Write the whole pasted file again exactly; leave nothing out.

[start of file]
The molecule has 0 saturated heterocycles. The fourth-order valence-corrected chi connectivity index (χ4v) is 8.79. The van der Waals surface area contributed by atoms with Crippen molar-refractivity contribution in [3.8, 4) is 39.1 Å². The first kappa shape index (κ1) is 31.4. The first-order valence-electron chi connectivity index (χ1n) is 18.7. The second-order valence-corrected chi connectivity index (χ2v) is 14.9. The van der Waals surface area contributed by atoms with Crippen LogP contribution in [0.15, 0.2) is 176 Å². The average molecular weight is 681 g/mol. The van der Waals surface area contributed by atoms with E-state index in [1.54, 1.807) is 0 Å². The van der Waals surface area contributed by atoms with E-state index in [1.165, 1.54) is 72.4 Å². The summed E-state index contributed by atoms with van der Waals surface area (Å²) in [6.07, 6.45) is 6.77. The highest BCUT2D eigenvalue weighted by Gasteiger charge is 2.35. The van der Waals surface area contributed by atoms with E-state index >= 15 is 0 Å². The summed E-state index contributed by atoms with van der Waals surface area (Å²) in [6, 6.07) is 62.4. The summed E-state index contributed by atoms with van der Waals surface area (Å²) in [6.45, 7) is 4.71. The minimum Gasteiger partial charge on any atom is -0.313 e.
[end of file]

The molecule has 0 saturated heterocycles. The fourth-order valence-corrected chi connectivity index (χ4v) is 8.79. The van der Waals surface area contributed by atoms with Crippen molar-refractivity contribution in [3.8, 4) is 39.1 Å². The first kappa shape index (κ1) is 31.4. The first-order valence-electron chi connectivity index (χ1n) is 18.7. The second-order valence-corrected chi connectivity index (χ2v) is 14.9. The van der Waals surface area contributed by atoms with Crippen LogP contribution in [0.15, 0.2) is 176 Å². The average molecular weight is 681 g/mol. The van der Waals surface area contributed by atoms with E-state index in [1.54, 1.807) is 0 Å². The van der Waals surface area contributed by atoms with E-state index in [1.165, 1.54) is 72.4 Å². The summed E-state index contributed by atoms with van der Waals surface area (Å²) in [6.07, 6.45) is 6.77. The highest BCUT2D eigenvalue weighted by Gasteiger charge is 2.35. The van der Waals surface area contributed by atoms with E-state index >= 15 is 0 Å². The summed E-state index contributed by atoms with van der Waals surface area (Å²) in [6, 6.07) is 62.4. The summed E-state index contributed by atoms with van der Waals surface area (Å²) in [6.45, 7) is 4.71. The minimum Gasteiger partial charge on any atom is -0.313 e.